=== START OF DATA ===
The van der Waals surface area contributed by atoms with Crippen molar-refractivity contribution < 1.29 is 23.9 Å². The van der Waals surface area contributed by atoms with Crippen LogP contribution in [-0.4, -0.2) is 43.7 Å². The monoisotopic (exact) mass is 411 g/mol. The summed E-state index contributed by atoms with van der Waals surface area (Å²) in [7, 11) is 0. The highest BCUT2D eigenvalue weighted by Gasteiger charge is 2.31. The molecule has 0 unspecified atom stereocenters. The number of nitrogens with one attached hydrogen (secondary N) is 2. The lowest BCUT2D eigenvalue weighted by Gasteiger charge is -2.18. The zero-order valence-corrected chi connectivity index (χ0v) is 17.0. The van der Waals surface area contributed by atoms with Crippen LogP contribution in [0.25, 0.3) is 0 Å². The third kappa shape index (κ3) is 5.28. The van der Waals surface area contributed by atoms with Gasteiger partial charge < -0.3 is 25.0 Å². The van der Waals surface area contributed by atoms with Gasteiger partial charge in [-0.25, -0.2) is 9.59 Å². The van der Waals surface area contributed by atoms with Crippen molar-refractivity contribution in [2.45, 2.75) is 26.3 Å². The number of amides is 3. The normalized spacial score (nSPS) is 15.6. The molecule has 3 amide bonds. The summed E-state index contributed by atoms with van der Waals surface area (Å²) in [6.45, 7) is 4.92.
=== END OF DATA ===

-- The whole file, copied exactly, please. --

The van der Waals surface area contributed by atoms with Crippen molar-refractivity contribution < 1.29 is 23.9 Å². The van der Waals surface area contributed by atoms with Crippen LogP contribution in [-0.4, -0.2) is 43.7 Å². The monoisotopic (exact) mass is 411 g/mol. The summed E-state index contributed by atoms with van der Waals surface area (Å²) in [7, 11) is 0. The highest BCUT2D eigenvalue weighted by Gasteiger charge is 2.31. The molecule has 0 unspecified atom stereocenters. The number of nitrogens with one attached hydrogen (secondary N) is 2. The lowest BCUT2D eigenvalue weighted by Gasteiger charge is -2.18. The zero-order valence-corrected chi connectivity index (χ0v) is 17.0. The van der Waals surface area contributed by atoms with Crippen LogP contribution in [0.25, 0.3) is 0 Å². The third kappa shape index (κ3) is 5.28. The van der Waals surface area contributed by atoms with Gasteiger partial charge < -0.3 is 25.0 Å². The van der Waals surface area contributed by atoms with Gasteiger partial charge in [-0.25, -0.2) is 9.59 Å². The van der Waals surface area contributed by atoms with Crippen molar-refractivity contribution in [2.45, 2.75) is 26.3 Å². The number of amides is 3. The normalized spacial score (nSPS) is 15.6. The molecule has 3 amide bonds. The summed E-state index contributed by atoms with van der Waals surface area (Å²) in [6.45, 7) is 4.92.